We’ve all heard that pets have two separate ages. Their dog or cat age and their human age. But most of us don’t care how old our pets are as long as they live long and healthy lives.
As it turns out, it’s kind of important to know.
According to IFLScience, it helps veterinarians to recommend healthcare that is specific to the life stage your animal is in.
It used to be considered that one regular year equaled seven years in your dog or cat’s human years.
This is because a healthy average-sized medium dog would live one-seventh as long as a human would.
So that’ how the seven-year per one human year came along. However, not all dogs are “average-sized” so this method for determining a pet’s human age isn’t very accurate.
Another reason why the seven-year method isn’t quite right is that dogs and cats age differently based on their breed characteristics and size.
Bigger animals are considered to have shorter lifespans than smaller ones so think of a Chihuahua compared to a Great Dane.
Humans life expectancies have also changed. So, basically, the seven-year method is just not the way to go anymore. Since veterinarians are able to offer a higher caliber of health care to pets they use a better methodology.
The American Animal Hospital Association Canine Life Stages Guidelines currently break down pets into six life stages:
“Life stages are a more practical way to think about age than assigning a single number. Even human health recommendations are based on developmental stage rather than exactly how old you are in years,” Clinical Instructor of Veterinary Medicine at Mississippi State University Jesse Grady wrote.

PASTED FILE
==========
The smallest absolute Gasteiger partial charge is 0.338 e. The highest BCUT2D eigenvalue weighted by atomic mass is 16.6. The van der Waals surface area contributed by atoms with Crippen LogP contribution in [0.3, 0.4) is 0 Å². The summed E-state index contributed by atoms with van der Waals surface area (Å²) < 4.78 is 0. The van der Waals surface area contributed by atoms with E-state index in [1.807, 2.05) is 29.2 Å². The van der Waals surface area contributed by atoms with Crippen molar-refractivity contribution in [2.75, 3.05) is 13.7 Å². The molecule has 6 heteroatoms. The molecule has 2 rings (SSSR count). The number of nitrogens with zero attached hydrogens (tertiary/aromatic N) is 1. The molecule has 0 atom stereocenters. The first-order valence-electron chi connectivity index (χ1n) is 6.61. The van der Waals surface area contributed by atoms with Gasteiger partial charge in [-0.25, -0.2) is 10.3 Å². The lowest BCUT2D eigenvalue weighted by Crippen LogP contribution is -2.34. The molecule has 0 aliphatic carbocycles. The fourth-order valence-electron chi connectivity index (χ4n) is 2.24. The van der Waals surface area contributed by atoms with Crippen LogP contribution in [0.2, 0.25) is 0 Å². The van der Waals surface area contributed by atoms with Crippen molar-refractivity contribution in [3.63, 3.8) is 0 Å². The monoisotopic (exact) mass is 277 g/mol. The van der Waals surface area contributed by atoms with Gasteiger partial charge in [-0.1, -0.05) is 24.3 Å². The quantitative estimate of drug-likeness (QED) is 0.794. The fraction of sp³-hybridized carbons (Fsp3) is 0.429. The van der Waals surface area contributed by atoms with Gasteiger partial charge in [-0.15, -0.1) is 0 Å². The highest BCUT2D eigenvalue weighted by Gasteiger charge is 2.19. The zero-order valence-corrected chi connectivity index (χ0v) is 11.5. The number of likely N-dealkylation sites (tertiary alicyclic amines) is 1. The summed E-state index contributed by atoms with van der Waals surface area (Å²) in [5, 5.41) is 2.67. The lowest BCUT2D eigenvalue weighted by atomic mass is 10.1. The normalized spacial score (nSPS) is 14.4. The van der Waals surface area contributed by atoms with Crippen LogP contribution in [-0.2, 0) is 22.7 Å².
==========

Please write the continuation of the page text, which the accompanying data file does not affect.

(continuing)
“Dog breed and its associated size is one of the largest contributors to life expectancy, with nutrition and associated weight likely being the next most important factors for individual dogs.”
A veterinarian will base a pet’s healthcare on what life stage they are in. Similar to what physicians do for humans.
For example, you wouldn’t give a human toddler a colonoscopy.
That’s why a normal puppy doesn’t need its thyroid levels checked. These recommendations are also based on a vet’s examination of your pet.
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“And as is the case for people, your pet’s overall health status can influence their ‘real age’ for better or for worse,” Grady writes. “So next time you take your pet to the veterinarian, talk about your animal’s life stage and find out what health recommendations come with it. Watching out for health abnormalities and maintaining a healthy weight could help your cat live long past the literal ‘prime’ of its life.”
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